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$1.8 million Lake Knickerbocker dam work awaits federal approval
A project to stabilize the earthen dam of Lake Knickerbocker is awaiting U.S. Army Corps of Engineers approval.

A long-awaited project to stabilize the earthen dam at Lake Knickerbocker could begin in three to four months, an official with the Gainesville Department of Water Resources said.

Holding up the project is a review of proposed upgrades at the site by the U.S. Army Corps of Engineers, which has jurisdiction over the property, according to Myron Bennett, manager of the engineering and construction division for city water resources.

Bennett said the city cannot move forward on the project until the Corps of Engineers grants permission because the dam is on Corps property.

“We hope to receive their approval in the near future and then move forward with the bidding phase of the project,” Bennett told The Times.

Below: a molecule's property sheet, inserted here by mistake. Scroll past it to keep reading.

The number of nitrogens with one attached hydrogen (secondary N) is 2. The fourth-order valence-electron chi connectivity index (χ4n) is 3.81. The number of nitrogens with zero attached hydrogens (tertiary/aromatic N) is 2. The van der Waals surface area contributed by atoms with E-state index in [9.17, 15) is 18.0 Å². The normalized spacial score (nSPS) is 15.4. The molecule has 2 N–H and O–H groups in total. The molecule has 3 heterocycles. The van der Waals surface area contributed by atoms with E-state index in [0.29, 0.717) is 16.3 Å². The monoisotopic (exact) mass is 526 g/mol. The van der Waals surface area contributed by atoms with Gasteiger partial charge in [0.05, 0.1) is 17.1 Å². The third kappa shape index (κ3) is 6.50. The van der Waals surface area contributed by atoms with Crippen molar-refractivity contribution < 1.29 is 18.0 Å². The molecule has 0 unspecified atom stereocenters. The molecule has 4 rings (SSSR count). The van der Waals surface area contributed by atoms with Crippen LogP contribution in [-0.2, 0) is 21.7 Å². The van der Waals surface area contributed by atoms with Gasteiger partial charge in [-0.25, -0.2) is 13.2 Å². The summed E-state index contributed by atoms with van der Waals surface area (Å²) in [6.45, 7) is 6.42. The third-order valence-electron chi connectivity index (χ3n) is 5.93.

The dam was built in the 1950s and spans East Lake Drive. Residents in the area fear that the dam, which separates Knickerbocker from Lake Lanier, is unstable and poses a threat. Residents have been pleading with the city for more than three years to improve the integrity of the dam.

A spokeswoman for the Corps of Engineers at the Mobile, Ala., district office said the city submitted plans in January related to the upgrades at the Knickerbocker dam.

“We do not have a timeline for completing the review,” the Corps’ Lisa Hunter told The Times. “If any permits will be required, the type (of permits) has not been determined yet.”

Bennett said the city has set aside approximately $1.8 million that’s been included in the most recent capital improvements budget at the Department of Water Resources, which maintains water and sewer lines in the dam. Bennett said the department has to protect those assets.

The project will address maintenance items related to the dam, including the removal of trees, protecting upstream and downstream slopes of the dam with rip rap after trees have been removed, and installation of a bar screen at the existing spillway to prevent trees and other floating debris from blocking the spillway, according to Bennett.

“We will also perform repairs on the existing drain pipe,” he said.

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